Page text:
Hymer’s presentation was followed by an equally engaging one from Jorge Nuno Silva, of the University of Lisbon (Portugal). Professor Silva gave a lecture on the intellectual history of games in education. Drawing on games from across the centuries (most now completely forgotten) Silva illustrated how and why games are important to learning. Along the way he fascinated the audience with stories of strange and interesting games, including Rythmomachia: ”Invented as a pedagogical game, to help the teaching of Arithmetic, in the 11th century. Even the setup of the pieces on the board was an important experience. It was popular everywhere where Boethius’ Arithmetic was taught. It vanished, naturally, in the 17th century, as mathematics developed in a different way. Chess then took over.”jorge

The seminar continued with presentations from teachers and specialists from all over the world. Daniela Trinks of Myongji University in Korea spoke on the didactics of go, and Stefan Löffler spoke on the didactics of chess. Mads Jacobsen, from Denmark, spoke about the extraordinary success of chess programs in his country, where 30% of all schools have chess as a scheduled activity. Toby Manning of the British Go Association, and Paul Barchilon of the American Go Foundation both spoke on efforts to introduce go to more schools in their respective countries. “The beautiful rooms of Cambridge University provided a wonderful environment for these two days of learning, teaching, discussing, inspiration and forming cooperations,” said Daniela Trinks. “The success of this seminar proves once more that chess and go teachers shouldn’t see each other as rivals but as colleagues who have a lot in common. By sharing our experiences we can learn from each other, improve teaching praxis and develop more successful educational programs at schools in the future.”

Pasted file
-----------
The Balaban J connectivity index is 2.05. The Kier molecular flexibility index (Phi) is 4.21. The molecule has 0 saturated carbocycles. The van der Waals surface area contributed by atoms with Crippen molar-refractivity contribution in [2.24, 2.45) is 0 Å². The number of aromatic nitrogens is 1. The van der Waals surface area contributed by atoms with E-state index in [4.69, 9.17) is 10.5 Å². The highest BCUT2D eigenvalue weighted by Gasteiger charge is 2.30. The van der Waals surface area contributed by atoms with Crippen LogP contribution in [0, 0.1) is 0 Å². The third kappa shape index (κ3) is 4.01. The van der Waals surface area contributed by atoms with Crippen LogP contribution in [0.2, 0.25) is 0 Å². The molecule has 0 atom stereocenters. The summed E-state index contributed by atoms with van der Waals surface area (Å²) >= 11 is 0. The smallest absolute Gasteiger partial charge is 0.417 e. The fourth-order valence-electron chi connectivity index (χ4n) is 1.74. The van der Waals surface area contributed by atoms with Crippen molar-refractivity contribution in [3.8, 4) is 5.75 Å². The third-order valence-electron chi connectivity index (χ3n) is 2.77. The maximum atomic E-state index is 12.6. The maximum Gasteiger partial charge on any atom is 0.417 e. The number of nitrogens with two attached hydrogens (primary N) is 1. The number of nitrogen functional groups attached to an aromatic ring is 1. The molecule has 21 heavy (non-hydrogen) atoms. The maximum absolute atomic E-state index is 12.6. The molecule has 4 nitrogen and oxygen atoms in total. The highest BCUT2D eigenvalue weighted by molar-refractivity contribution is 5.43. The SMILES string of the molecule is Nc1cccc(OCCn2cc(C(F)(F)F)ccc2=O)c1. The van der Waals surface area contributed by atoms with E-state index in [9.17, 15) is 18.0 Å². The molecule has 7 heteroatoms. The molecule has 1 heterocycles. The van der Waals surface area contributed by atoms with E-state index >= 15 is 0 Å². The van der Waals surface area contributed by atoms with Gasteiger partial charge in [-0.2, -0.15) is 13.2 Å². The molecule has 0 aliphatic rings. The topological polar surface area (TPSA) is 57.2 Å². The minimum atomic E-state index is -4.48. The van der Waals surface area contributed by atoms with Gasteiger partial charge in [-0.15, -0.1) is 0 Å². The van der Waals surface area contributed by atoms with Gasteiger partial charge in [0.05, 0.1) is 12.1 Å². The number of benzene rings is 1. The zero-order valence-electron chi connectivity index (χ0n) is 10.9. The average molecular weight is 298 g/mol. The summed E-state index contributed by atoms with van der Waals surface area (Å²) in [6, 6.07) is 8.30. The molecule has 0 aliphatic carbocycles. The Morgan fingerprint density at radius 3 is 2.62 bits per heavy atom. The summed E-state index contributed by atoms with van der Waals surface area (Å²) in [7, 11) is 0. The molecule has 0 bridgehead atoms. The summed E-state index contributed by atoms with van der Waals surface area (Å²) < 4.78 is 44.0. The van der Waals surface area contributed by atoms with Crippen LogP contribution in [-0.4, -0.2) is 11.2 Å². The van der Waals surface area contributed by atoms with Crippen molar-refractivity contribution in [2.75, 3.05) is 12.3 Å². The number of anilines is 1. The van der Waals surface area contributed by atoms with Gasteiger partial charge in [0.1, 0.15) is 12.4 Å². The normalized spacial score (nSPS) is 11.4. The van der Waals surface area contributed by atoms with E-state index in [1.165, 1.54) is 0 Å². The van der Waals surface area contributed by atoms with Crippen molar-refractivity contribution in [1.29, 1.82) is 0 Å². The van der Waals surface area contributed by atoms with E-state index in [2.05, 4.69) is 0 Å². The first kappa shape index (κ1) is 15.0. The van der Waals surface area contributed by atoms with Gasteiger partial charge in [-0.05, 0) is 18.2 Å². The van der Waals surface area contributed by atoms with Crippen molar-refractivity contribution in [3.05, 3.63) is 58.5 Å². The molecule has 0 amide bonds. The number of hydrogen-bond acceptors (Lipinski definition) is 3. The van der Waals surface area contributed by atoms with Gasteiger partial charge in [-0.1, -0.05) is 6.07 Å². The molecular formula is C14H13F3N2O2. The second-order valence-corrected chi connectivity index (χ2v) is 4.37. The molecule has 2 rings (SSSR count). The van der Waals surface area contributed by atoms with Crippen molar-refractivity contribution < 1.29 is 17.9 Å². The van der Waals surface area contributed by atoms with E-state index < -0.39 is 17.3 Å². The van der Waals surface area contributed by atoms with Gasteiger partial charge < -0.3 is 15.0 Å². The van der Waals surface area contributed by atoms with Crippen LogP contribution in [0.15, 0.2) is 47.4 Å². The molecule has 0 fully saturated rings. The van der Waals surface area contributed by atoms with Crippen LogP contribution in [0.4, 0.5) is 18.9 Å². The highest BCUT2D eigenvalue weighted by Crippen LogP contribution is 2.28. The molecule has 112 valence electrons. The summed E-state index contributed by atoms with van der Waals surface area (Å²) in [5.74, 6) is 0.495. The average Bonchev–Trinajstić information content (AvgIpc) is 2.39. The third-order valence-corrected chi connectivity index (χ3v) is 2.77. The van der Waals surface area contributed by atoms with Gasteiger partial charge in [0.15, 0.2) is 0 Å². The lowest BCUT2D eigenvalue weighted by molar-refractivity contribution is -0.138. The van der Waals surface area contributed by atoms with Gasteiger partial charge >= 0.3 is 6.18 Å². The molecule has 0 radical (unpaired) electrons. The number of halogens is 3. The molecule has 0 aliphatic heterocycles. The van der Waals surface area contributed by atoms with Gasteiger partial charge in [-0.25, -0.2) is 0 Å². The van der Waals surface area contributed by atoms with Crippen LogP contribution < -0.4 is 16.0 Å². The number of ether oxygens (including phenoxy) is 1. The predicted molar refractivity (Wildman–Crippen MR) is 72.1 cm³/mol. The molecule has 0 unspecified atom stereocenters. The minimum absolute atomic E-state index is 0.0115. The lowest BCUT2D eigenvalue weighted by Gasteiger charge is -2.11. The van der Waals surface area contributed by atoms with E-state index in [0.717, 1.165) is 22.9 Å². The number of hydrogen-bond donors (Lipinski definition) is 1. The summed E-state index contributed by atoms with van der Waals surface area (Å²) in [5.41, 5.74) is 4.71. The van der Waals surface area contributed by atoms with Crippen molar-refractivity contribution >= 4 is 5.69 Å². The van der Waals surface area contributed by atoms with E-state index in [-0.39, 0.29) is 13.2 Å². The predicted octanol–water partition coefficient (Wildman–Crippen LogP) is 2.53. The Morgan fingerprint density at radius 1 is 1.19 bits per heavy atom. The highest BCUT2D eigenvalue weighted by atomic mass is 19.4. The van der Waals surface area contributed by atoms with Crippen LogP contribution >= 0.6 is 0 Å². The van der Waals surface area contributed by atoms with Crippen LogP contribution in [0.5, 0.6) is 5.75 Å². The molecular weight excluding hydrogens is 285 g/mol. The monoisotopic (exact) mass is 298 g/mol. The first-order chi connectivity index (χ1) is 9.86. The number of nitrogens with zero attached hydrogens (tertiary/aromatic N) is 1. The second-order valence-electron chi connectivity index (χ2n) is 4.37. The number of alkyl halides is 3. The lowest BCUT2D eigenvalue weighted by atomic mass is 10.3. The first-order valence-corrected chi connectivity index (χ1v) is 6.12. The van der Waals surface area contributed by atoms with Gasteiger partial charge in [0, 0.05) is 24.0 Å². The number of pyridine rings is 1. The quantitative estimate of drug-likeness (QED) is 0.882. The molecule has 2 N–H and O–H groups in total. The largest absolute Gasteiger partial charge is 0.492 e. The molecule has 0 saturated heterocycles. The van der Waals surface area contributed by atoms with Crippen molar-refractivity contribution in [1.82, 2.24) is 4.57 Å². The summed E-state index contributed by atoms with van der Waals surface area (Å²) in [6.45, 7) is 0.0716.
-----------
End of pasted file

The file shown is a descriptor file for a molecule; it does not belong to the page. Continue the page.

The main organizers were John Foley, Stefan Löffler, Rita Atkins and John Upham from Chessplus. The seminar was sponsored by DeepMind, and supported by the British Go Association, the European Go Federation, the European Go Cultural Centre, the American Go Foundation and the UK Backgammon Federation. An online documentation of the seminar, including videos, photos and presentation files is planned. Interested readers can see the program, and associated slideshows, for all segments highlighted in blue on this page. -Story and photos by Paul Barchilon, E-J Youth Editor. Top: Seminar participants take a break on the lawn at Sidney Sussex College, Cambridge;  Lower right: Slide from Dr. Barry Hymer’s presentation; Lower left: Professor Jorge Nuno Silva shows the board for Rythmomachia.

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Cotsen Pre-registration Deadline Tuesday; Game Recorders Wanted

Tuesday October 18, 2016

Pre-registration for this year’s Cotsen Open — this weekend, October 22nd-23rd in Los Angeles — closes at 11:59p Tuesday, 2016.10.18_cotsen-P1000211October 18th (not Thursday, 10/20 as previously posted). Players who pre-register get a discounted $20 entry fee, free food truck lunch on both days and a full refund of the entry fee if they play in all five games; click here to register. Day-of registration will also be available for $25. The Cotsen Open features thousands of dollars in prizes, an extremely competitive Open Division, free masseuses (right) to massage players during their games, and a demonstration game between Yilun Yang 7p and Guiyong Liao 9P on Sunday. 

The E-Journal will provide live KGS commentary on top board games as well as posting video reports on the AGA’s YouTube channel. If you’re interested in being a game recorder — a great way to get stronger — please email journal@usgo.org
photo: 2015 Cotsen Open; photo by Chris Garlock

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Matthew Cheng 4d Tops Bay Area Fall Tourney

Saturday October 15, 2016